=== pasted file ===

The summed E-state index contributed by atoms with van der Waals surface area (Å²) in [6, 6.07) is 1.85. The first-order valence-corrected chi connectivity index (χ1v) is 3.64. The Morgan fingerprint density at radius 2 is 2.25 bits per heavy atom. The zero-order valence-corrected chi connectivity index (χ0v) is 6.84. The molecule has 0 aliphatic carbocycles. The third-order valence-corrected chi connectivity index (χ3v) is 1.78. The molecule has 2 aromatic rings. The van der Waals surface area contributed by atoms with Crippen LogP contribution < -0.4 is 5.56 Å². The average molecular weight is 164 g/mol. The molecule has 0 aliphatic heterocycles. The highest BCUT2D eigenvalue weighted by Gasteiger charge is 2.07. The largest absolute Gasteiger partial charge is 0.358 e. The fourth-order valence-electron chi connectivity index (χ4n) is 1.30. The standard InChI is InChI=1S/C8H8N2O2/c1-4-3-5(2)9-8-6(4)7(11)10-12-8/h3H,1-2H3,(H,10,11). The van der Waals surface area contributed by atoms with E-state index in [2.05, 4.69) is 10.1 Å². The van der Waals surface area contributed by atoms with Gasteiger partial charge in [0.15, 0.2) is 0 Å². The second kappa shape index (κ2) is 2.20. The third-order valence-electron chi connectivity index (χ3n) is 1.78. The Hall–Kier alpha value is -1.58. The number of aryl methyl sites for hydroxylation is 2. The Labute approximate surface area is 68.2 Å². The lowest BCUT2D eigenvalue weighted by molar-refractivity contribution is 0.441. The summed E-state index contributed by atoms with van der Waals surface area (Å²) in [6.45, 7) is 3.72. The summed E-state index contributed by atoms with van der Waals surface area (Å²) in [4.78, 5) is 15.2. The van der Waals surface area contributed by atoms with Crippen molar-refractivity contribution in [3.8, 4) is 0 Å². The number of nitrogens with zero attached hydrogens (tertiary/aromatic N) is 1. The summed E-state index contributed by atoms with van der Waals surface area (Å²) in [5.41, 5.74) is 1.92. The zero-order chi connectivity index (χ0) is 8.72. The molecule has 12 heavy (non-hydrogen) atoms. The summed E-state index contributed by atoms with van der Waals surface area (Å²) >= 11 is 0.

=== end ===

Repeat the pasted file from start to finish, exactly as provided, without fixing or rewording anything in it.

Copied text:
The summed E-state index contributed by atoms with van der Waals surface area (Å²) in [6, 6.07) is 1.85. The first-order valence-corrected chi connectivity index (χ1v) is 3.64. The Morgan fingerprint density at radius 2 is 2.25 bits per heavy atom. The zero-order valence-corrected chi connectivity index (χ0v) is 6.84. The molecule has 0 aliphatic carbocycles. The third-order valence-corrected chi connectivity index (χ3v) is 1.78. The molecule has 2 aromatic rings. The van der Waals surface area contributed by atoms with Crippen LogP contribution < -0.4 is 5.56 Å². The average molecular weight is 164 g/mol. The molecule has 0 aliphatic heterocycles. The highest BCUT2D eigenvalue weighted by Gasteiger charge is 2.07. The largest absolute Gasteiger partial charge is 0.358 e. The fourth-order valence-electron chi connectivity index (χ4n) is 1.30. The standard InChI is InChI=1S/C8H8N2O2/c1-4-3-5(2)9-8-6(4)7(11)10-12-8/h3H,1-2H3,(H,10,11). The van der Waals surface area contributed by atoms with E-state index in [2.05, 4.69) is 10.1 Å². The van der Waals surface area contributed by atoms with Gasteiger partial charge in [0.15, 0.2) is 0 Å². The second kappa shape index (κ2) is 2.20. The third-order valence-electron chi connectivity index (χ3n) is 1.78. The Hall–Kier alpha value is -1.58. The number of aryl methyl sites for hydroxylation is 2. The Labute approximate surface area is 68.2 Å². The lowest BCUT2D eigenvalue weighted by molar-refractivity contribution is 0.441. The summed E-state index contributed by atoms with van der Waals surface area (Å²) in [6.45, 7) is 3.72. The summed E-state index contributed by atoms with van der Waals surface area (Å²) in [4.78, 5) is 15.2. The van der Waals surface area contributed by atoms with Crippen molar-refractivity contribution in [3.8, 4) is 0 Å². The number of nitrogens with zero attached hydrogens (tertiary/aromatic N) is 1. The summed E-state index contributed by atoms with van der Waals surface area (Å²) in [5.41, 5.74) is 1.92. The zero-order chi connectivity index (χ0) is 8.72. The molecule has 12 heavy (non-hydrogen) atoms. The summed E-state index contributed by atoms with van der Waals surface area (Å²) >= 11 is 0.